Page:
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Maldives: ‘High Season’ In The Equatorial Far South

Planning on diving in the Maldives this Summer? Head to the Maldives in the equatorial far south!

The South West monsoon, which brings a wetter weather system to the Maldives from May to November, is moderated by the equatorial currents in the far south of the Maldives — so this is a perfect time to head to the southern-most atolls of Huvadhoo, Foammulah and Addu Gan.

Scuba Tours Worldwide have located their liveaboard, MV Sea Spirit, in the far south from August to October this year to take advantage of the lovely weather and to enjoy the fabulous diving.

“From July to October the weather in the far south is similar to that which we experience in the December to April ‘high season’ period in the central atolls — and the other bonus is that because the far south is so remote, you often don’t see another diver or boat for days on end! You can expect exciting diving, often planned around channel sites where there is good current, so we recommend at least 100+ logged dives and PADI Advanced or equivalent” said Rob Bryning, owner of Scuba Tours Worldwide.

The far south gives divers the opportunity to see dozens of grey sharks, eagle rays, white tips, zebra and nurse sharks plus green and hawksbill turtles, sting rays and even tiger sharks. There are also fabulous manta points and superb hard coral growth.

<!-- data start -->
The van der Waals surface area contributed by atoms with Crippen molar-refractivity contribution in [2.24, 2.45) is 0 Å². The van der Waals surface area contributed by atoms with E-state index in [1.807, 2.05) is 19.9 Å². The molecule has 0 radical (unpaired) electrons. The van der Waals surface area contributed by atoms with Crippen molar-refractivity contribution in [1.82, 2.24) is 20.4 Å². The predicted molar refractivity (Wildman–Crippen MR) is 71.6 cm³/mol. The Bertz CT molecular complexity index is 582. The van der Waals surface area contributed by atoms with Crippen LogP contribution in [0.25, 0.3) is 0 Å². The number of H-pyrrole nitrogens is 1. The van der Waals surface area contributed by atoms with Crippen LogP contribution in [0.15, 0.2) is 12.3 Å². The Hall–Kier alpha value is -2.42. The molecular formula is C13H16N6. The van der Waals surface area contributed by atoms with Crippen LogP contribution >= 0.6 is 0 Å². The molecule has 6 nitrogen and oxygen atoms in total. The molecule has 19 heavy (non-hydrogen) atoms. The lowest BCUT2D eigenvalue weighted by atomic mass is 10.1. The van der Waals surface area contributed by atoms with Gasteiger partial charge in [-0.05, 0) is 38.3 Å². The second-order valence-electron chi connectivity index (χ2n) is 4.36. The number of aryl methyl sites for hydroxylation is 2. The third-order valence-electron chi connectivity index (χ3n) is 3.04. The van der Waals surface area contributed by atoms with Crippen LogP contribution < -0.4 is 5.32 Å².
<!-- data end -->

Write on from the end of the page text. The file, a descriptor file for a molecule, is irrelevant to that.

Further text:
“Obviously the diving is dependent on visibility and sea conditions, which can be variable — but we’re old hands at working with nature and our Cruise Directors have the benefit of our 25 years of diving in the Maldives — so we’re all set to give you the best dive experience possible!” Browning added.

Scuba Tours Worldwide have 12 day ‘Equatorial Far South’ trips running from August to October at £2,669pp + international flights.

See their Special Offers page for details at



John Liang
John Liang
John Liang is the News Editor at He first got the diving bug while in High School in Cairo, Egypt, where he earned his PADI Open Water Diver certification in the Red Sea off the Sinai Peninsula. Since then, John has dived in a volcanic lake in Guatemala, among white-tipped sharks off the Pacific Coast of Costa Rica, and other places including a pool in Las Vegas helping to break the world record for the largest underwater press conference.


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